Category: Science and the Media

“America’s Quack” strikes back

Those of you who read my not-so-super-secret other blog (or who follow the news) familiar with this, but I feel that what happened over the last couple of weeks with respect to a man to whom I like to refer as “America’s Quack” is worth posting right here, in modified form. Last week, a group of ten doctors led by Dr. Henry...

/ April 25, 2015

Less benefit, more risk. Our assumptions about health treatments are probably wrong.

I’m a health professional, but sometimes a patient as well. And like most patients, I generally don’t want health decisions being made without my input. Yes, I want the best medical information, and the advice of medical professionals, but ultimately I want to make my own decisions about my care. That’s the norm in health care today, but relatively new in the...

/ April 23, 2015
Gordie Howe in his Red Wing days.

Stem cells versus Gordie Howe’s stroke, part 3

Here I am in Philadelphia attending the 2015 American Association for Cancer Research (AACR) meeting to imbibe the latest basic and translational science about oncology. So what am I doing in my non-conference time? I’m holed up in my hotel room near Rittenhouse Square writing a DoD Grant and this post. Fortunately, I am nearly done with the grant, with nothing I...

/ April 20, 2015

Cancer Centers and Advertising Practices

You have probably seen the TV commercials or other ads for Cancer Treatment Centers of America. They make it sound like “the place to go” if you have cancer. They claim to be “different,” to combine the best cancer technologies with natural therapies in a humane, patient-centered approach that helps you fight the disease and maintain your quality of life. They offer...

/ April 14, 2015
Scientific Consensus

On the “right” to challenge a medical or scientific consensus

While everyone has the "right" to challenge a scientific consensus, overthrowing a scientific consensus takes data. Lots and lots of data. Few people realize how difficult it is.

/ March 23, 2015

A brief bit of shameless self-promotion…The Prince of Wales edition

In an effort to expand the Gorski empire almost to the level of the Crislip empire and to try to make it to somewhere within two or three orders of magnitude of the Novella empire, I’ve published an article on Slate.com about Prince Charles’ visit to our fine country entitled “Prince of Pseudoscience“. Consider this the mandatory shameless self-promotion that all SBM...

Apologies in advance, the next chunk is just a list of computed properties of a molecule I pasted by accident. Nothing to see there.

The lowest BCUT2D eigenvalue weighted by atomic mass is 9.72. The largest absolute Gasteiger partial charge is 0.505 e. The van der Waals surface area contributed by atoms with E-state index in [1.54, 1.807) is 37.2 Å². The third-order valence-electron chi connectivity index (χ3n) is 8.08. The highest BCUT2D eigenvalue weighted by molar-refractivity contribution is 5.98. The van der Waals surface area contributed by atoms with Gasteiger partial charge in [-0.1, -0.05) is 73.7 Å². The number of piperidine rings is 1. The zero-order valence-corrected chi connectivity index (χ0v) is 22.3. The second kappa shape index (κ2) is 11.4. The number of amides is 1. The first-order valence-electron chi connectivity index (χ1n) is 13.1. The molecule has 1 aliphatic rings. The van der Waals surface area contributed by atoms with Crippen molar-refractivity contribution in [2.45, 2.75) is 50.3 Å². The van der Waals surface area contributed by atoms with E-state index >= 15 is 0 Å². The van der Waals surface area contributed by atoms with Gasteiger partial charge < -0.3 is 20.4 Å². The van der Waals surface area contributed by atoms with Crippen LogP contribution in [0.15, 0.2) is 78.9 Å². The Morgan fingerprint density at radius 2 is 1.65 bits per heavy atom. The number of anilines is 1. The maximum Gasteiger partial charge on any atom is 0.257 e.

/ March 18, 2015
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The Gerson protocol, cancer, and the death of Jess Ainscough, a.k.a. “The Wellness Warrior”

Less than four days ago, a young Australian woman died of a very rare type of cancer. Most of my American and probably many of my European readers have never heard of her, but in Australia she had become quite famous over the last seven years as a major proponent of “natural health.” Her name was Jess Ainscough, but, like a certain...

/ March 2, 2015

How not to report about vaccine safety issues, Toronto Star edition

I remember it well, because several of my readers forwarded it to me not long after it appeared on the website of the Toronto Star: An eye-catching headline proclaiming a “wonder drug’s dark side,” that “wonder drug” being Gardasil, one of two vaccines against the human papilloma virus (HPV) designed to prevent cervical cancer by preventing infection with the HPV virus. The...

/ February 16, 2015

The Food Babe’s war on “chemicals” heats up again

[Note: This is an extra bonus post. Because The Food Babe has been in the news and I couldn’t wait until today, I discussed it at a certain not-so-super-secret blog. If you’ve read it before, it’s only somewhat modified and updated. If you haven’t, it’s new to you. Either way, feel free to comment. Completely new material by me will appear here...

/ February 15, 2015
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An aboriginal girl dies of leukemia: Parental “rights” versus the right of a child to medical care

One topic that keeps recurring and obligating me to write about it consists of critically analyzing stories of children with cancer whose parents, either on their own or at the behest of their child, stop or refuse chemotherapy or other treatment. It is, sadly, a topic that I’ve been discussing for nearly a decade now, starting first on my not-so-super-secret other blog...

/ January 26, 2015